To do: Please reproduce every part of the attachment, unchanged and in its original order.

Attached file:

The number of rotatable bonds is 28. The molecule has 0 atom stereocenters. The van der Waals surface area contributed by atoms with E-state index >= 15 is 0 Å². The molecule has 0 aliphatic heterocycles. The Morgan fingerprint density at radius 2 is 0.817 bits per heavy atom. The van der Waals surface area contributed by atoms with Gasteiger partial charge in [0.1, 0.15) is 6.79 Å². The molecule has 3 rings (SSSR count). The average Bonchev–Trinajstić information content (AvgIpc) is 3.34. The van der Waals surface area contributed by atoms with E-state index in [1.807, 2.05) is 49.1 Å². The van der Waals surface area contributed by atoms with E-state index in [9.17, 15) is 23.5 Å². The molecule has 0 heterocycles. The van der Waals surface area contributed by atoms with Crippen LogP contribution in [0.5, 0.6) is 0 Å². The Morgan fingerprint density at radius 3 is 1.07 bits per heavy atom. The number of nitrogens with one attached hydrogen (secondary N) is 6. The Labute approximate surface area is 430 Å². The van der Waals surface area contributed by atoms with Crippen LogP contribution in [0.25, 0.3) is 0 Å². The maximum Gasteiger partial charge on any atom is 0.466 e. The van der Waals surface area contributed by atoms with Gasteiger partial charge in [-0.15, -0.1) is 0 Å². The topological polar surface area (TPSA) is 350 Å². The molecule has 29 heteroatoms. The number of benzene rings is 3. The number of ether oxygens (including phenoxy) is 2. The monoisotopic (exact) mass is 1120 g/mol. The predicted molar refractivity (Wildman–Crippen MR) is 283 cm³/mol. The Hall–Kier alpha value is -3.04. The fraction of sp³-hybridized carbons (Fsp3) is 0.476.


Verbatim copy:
The number of rotatable bonds is 28. The molecule has 0 atom stereocenters. The van der Waals surface area contributed by atoms with E-state index >= 15 is 0 Å². The molecule has 0 aliphatic heterocycles. The Morgan fingerprint density at radius 2 is 0.817 bits per heavy atom. The van der Waals surface area contributed by atoms with Gasteiger partial charge in [0.1, 0.15) is 6.79 Å². The molecule has 3 rings (SSSR count). The average Bonchev–Trinajstić information content (AvgIpc) is 3.34. The van der Waals surface area contributed by atoms with E-state index in [1.807, 2.05) is 49.1 Å². The van der Waals surface area contributed by atoms with E-state index in [9.17, 15) is 23.5 Å². The molecule has 0 heterocycles. The van der Waals surface area contributed by atoms with Crippen LogP contribution in [0.5, 0.6) is 0 Å². The Morgan fingerprint density at radius 3 is 1.07 bits per heavy atom. The number of nitrogens with one attached hydrogen (secondary N) is 6. The Labute approximate surface area is 430 Å². The van der Waals surface area contributed by atoms with Crippen LogP contribution in [0.25, 0.3) is 0 Å². The maximum Gasteiger partial charge on any atom is 0.466 e. The van der Waals surface area contributed by atoms with Gasteiger partial charge in [-0.15, -0.1) is 0 Å². The topological polar surface area (TPSA) is 350 Å². The molecule has 29 heteroatoms. The number of benzene rings is 3. The number of ether oxygens (including phenoxy) is 2. The monoisotopic (exact) mass is 1120 g/mol. The predicted molar refractivity (Wildman–Crippen MR) is 283 cm³/mol. The Hall–Kier alpha value is -3.04. The fraction of sp³-hybridized carbons (Fsp3) is 0.476.